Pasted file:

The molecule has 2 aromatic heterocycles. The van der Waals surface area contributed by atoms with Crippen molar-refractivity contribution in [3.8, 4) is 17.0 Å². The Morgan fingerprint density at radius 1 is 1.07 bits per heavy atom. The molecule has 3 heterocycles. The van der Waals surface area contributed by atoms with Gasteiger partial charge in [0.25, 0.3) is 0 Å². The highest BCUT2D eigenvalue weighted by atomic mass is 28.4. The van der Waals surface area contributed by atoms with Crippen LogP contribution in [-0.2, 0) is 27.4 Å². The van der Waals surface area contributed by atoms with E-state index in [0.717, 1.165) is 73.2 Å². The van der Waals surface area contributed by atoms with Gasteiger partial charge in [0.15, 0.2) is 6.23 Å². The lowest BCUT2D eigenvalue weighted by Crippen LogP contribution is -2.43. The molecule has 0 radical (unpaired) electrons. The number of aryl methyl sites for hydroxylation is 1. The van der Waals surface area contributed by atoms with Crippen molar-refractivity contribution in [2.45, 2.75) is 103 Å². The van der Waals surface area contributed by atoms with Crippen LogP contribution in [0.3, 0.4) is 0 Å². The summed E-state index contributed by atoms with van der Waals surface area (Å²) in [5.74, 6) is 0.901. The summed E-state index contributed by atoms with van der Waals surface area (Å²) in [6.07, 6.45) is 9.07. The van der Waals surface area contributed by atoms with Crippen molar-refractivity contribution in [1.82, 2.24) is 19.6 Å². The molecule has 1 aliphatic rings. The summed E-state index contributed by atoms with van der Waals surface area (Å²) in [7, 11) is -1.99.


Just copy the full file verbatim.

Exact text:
The molecule has 2 aromatic heterocycles. The van der Waals surface area contributed by atoms with Crippen molar-refractivity contribution in [3.8, 4) is 17.0 Å². The Morgan fingerprint density at radius 1 is 1.07 bits per heavy atom. The molecule has 3 heterocycles. The van der Waals surface area contributed by atoms with Gasteiger partial charge in [0.25, 0.3) is 0 Å². The highest BCUT2D eigenvalue weighted by atomic mass is 28.4. The van der Waals surface area contributed by atoms with Crippen LogP contribution in [-0.2, 0) is 27.4 Å². The van der Waals surface area contributed by atoms with E-state index in [0.717, 1.165) is 73.2 Å². The van der Waals surface area contributed by atoms with Gasteiger partial charge in [0.15, 0.2) is 6.23 Å². The lowest BCUT2D eigenvalue weighted by Crippen LogP contribution is -2.43. The molecule has 0 radical (unpaired) electrons. The number of aryl methyl sites for hydroxylation is 1. The van der Waals surface area contributed by atoms with Crippen molar-refractivity contribution in [2.45, 2.75) is 103 Å². The van der Waals surface area contributed by atoms with Crippen LogP contribution in [0.3, 0.4) is 0 Å². The summed E-state index contributed by atoms with van der Waals surface area (Å²) in [5.74, 6) is 0.901. The summed E-state index contributed by atoms with van der Waals surface area (Å²) in [6.07, 6.45) is 9.07. The van der Waals surface area contributed by atoms with Crippen molar-refractivity contribution in [1.82, 2.24) is 19.6 Å². The molecule has 1 aliphatic rings. The summed E-state index contributed by atoms with van der Waals surface area (Å²) in [7, 11) is -1.99.